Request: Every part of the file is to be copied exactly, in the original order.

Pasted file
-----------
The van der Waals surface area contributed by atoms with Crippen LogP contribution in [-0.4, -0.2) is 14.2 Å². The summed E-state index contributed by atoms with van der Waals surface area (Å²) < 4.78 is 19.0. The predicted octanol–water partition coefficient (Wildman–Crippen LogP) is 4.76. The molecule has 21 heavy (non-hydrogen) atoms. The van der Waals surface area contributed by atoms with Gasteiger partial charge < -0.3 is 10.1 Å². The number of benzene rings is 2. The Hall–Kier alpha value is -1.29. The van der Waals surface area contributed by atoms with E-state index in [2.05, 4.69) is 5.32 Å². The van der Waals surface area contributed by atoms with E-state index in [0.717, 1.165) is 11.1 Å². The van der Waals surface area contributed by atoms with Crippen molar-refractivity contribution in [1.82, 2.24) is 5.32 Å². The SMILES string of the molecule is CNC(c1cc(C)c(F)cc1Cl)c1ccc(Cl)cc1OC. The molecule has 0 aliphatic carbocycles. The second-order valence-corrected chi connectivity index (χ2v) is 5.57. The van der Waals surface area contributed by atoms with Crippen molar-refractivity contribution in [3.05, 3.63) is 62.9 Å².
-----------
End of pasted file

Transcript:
The van der Waals surface area contributed by atoms with Crippen LogP contribution in [-0.4, -0.2) is 14.2 Å². The summed E-state index contributed by atoms with van der Waals surface area (Å²) < 4.78 is 19.0. The predicted octanol–water partition coefficient (Wildman–Crippen LogP) is 4.76. The molecule has 21 heavy (non-hydrogen) atoms. The van der Waals surface area contributed by atoms with Gasteiger partial charge < -0.3 is 10.1 Å². The number of benzene rings is 2. The Hall–Kier alpha value is -1.29. The van der Waals surface area contributed by atoms with E-state index in [2.05, 4.69) is 5.32 Å². The van der Waals surface area contributed by atoms with E-state index in [0.717, 1.165) is 11.1 Å². The van der Waals surface area contributed by atoms with Crippen molar-refractivity contribution in [1.82, 2.24) is 5.32 Å². The SMILES string of the molecule is CNC(c1cc(C)c(F)cc1Cl)c1ccc(Cl)cc1OC. The molecule has 0 aliphatic carbocycles. The second-order valence-corrected chi connectivity index (χ2v) is 5.57. The van der Waals surface area contributed by atoms with Crippen molar-refractivity contribution in [3.05, 3.63) is 62.9 Å².